ForBio course: DNA barcoding - from sequences to species [Online]
ForBio course: DNA barcoding - from sequences to species
ForBio invites applicants to the course DNA-barcoding - from sequences to species. This course will be delivered ONLINE September 21 to September 25, 2020: 30 hours of online live lessons and recorded classes, as well as assignments for a written home exam (essay format). A good internet connection is required to follow the course.
DNA barcoding has found multiple uses in biodiversity science and management, as well as in authentication and bioinformatics. This five-day intensive course on molecular identification will give a basic introduction to the theory and best practice of DNA barcoding in biodiversity science and management. Various topics will be presented by recognized experts in the field, and students will actively contribute to their own learning through hands-on exercises and seminars. The following topics will be covered:
- Theory. What is DNA barcoding? Which genetic markers are used and why? How does DNA barcoding perform for various taxonomic groups? What are the possibilities and challenges associated with the method? What are the goals of international and national initiatives?
- Species identification and delimitation with DNA. Which methods can be used to differentiate species by molecular data? Do different methods and different markers provide conflicting results?
- Characteristics of reference databases. Emphasis on BOLD and UNITE as barcode reference depositories. How to retrieve and analyze data and how to use the available tools in these databases. Creating and retrieving datasets for analysis with other software (e.g. MEGA, PTP, ABGD, GMYC).
- What are the major uses of DNA barcode data in biodiversity science and management? Phylogenetics, phylogeography, taxonomy, biomonitoring.
- Opportunities and challenges with DNA barcoding of plants.
- Quality assurance and quality control of barcode reference libraries. Which possibilities exist, and how can you deal with errors?
- How to use DNA barcodes in integrative taxonomy? What is it, what are the benefits? Is it ok to describe new species on DNA sequence data alone?
- Challenges for international genetic projects in the light of international agreements on access and benefit sharing of genetic resources (e.g. the Nagoya Protocol).
- The future of DNA barcoding in biodiversity research, including possibilities with advanced sequencing technologies.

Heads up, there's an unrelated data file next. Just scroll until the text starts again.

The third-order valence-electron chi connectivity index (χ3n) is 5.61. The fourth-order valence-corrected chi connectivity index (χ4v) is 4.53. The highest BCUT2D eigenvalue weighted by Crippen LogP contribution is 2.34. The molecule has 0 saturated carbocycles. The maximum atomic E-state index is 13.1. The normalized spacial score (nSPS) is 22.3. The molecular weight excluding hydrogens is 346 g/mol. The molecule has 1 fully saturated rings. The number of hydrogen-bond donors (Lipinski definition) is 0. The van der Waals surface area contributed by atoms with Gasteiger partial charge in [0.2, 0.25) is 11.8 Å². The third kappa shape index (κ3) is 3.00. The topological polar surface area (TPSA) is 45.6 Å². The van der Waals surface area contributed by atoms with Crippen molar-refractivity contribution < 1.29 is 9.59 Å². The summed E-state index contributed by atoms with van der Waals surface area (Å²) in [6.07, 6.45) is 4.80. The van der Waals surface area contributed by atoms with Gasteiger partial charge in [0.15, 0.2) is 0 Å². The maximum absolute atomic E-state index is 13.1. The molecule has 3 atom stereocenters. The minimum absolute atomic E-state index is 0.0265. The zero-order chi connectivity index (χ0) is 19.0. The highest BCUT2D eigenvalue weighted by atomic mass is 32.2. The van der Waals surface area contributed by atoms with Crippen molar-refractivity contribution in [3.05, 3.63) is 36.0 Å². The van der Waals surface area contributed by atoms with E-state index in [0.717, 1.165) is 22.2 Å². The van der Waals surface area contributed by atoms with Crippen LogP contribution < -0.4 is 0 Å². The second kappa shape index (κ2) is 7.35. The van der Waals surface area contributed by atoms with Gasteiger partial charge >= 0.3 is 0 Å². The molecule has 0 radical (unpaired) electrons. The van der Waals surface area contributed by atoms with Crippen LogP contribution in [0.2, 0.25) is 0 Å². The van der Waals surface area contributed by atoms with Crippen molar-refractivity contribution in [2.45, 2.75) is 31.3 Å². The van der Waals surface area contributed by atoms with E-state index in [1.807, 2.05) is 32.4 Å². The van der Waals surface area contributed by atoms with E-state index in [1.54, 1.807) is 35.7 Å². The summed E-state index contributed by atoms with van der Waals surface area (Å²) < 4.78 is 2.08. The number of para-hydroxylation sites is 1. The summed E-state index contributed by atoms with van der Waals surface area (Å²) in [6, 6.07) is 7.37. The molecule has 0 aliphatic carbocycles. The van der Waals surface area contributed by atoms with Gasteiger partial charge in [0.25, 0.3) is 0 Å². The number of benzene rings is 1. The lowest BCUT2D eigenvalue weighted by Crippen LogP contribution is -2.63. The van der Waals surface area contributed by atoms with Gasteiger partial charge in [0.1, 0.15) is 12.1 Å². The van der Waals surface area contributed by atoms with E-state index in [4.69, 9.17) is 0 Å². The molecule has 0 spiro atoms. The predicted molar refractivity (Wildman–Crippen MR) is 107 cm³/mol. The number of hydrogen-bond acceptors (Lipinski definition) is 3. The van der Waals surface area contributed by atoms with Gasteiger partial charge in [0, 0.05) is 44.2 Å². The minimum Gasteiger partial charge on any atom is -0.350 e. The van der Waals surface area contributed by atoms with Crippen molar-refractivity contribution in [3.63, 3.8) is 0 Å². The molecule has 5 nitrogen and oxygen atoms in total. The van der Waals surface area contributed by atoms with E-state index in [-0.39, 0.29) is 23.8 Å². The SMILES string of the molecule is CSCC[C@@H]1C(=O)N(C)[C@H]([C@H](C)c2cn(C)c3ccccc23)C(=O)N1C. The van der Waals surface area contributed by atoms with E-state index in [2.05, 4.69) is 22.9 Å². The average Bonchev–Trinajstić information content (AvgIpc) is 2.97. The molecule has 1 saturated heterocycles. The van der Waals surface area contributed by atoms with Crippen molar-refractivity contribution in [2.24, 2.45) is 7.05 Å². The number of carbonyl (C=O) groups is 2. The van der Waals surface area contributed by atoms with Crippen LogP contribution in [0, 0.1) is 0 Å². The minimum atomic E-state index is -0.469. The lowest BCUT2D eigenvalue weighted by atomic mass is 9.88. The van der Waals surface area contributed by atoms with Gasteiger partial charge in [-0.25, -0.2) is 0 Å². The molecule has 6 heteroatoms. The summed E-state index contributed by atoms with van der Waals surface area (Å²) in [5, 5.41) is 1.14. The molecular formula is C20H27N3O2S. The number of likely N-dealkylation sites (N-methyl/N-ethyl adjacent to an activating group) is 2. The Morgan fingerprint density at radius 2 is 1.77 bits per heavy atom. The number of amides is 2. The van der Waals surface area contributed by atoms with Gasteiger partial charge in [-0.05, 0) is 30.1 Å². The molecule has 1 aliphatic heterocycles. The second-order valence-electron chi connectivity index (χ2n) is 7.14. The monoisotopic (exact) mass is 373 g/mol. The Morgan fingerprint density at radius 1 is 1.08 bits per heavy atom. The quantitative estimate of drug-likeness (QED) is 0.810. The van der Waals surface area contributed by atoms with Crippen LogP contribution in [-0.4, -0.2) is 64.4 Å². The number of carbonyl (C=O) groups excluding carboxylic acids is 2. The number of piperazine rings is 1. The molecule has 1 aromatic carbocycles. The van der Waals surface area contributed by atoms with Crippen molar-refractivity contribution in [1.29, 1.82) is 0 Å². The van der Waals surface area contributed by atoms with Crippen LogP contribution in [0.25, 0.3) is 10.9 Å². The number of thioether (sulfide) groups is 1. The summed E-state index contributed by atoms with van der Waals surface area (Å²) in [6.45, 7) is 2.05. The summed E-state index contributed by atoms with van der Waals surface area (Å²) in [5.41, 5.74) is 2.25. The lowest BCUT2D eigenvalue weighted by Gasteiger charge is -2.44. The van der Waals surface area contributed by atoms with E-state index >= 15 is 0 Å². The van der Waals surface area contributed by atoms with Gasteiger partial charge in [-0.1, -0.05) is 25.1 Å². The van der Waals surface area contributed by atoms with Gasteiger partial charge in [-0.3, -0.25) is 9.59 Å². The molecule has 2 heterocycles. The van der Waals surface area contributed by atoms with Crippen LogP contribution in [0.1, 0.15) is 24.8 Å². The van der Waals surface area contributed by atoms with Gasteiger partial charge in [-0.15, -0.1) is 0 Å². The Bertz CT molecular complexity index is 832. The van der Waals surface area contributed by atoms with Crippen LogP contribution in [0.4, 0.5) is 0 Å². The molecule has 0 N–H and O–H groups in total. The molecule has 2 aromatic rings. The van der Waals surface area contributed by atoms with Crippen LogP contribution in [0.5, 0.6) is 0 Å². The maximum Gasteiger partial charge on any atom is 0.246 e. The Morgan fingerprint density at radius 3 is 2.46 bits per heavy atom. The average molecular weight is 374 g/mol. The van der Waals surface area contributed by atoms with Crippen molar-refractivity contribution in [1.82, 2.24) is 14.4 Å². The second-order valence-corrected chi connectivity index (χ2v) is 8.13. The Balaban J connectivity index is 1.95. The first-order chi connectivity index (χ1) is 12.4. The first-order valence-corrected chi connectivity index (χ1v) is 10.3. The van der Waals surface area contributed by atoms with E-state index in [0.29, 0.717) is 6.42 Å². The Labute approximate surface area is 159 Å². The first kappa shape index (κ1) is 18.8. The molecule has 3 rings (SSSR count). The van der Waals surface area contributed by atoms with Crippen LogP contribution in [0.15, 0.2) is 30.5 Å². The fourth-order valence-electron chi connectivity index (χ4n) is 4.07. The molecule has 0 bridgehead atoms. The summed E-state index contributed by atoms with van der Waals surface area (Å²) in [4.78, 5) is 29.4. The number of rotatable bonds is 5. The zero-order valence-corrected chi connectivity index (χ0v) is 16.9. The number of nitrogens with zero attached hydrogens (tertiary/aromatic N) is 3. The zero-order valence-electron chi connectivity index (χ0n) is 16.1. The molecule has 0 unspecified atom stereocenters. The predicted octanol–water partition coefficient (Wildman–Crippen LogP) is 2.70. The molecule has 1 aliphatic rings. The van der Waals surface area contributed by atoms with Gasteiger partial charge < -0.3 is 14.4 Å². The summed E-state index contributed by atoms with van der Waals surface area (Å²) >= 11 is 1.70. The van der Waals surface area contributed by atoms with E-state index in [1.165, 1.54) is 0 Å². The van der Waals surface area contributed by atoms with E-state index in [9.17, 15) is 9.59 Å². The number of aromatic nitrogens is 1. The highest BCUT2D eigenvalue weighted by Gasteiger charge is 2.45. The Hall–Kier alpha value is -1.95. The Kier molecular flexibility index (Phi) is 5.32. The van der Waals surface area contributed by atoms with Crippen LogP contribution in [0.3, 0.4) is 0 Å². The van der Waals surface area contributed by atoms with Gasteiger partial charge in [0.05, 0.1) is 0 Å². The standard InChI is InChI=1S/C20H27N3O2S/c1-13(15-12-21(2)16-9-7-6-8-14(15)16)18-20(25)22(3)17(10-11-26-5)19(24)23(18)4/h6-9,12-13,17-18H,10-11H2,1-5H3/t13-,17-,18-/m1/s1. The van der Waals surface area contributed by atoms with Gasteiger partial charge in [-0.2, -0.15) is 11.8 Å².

Students will receive theoretical and practical background to understand, perform and critically evaluate the use of DNA barcodes and DNA barcoding in biodiversity research.
They will understand both possibilities and limitations of the method and receive hands-on experience on how to handle biodiversity data available through open access databases.
Basic knowledge in biodiversity science with at least a bachelor’s degree in biology. Some experience with work on molecular data and the use of molecular systematics software is an advantage. Students are expected to read a selection of scientific review papers in advance and familiarize themselves with the BOLD and UNITE databases.
Torbjørn Ekrem - Professor, NTNU University Museum, Trondheim, Norway
Mika Bendiksby - Associate professor, NTNU University Museum, Trondheim, Norway
Rakel Blaalid - Researcher, NINA, Bergen, Norway
Filipe Costa - Associate professor, University of Minho, Braga, Portugal
Pete Hollingsworth - Professor, The Royal Botanic Garden Edinburgh, UK
Maximum number of participants: 20 students, in case of more applicants, participants will be selected based on the scientific, educational and/or professional merit, motivation and usefulness of the course for the applicants, with priority given ForBio members. Results of the selection process will be announced via e-mail shortly after the application deadline.
Target group: PhD students, master students, postdocs, researchers, consultants, government officials with relevant background in biology.
Working language: English
Assignement and credits: The course is equivalent to 3 ECTS. A written home exam (essay format) will follow the lessons. ForBio will provide certificates for those who successfully pass the exam.
Registration: Please fill in the online application form here. There is no course fee for ForBio members or associates.
Find out about how to become a ForBio member/associate here.
Application deadline: August 1st, 2020
Contact: Elisabeth Stur, ForBio, for more information.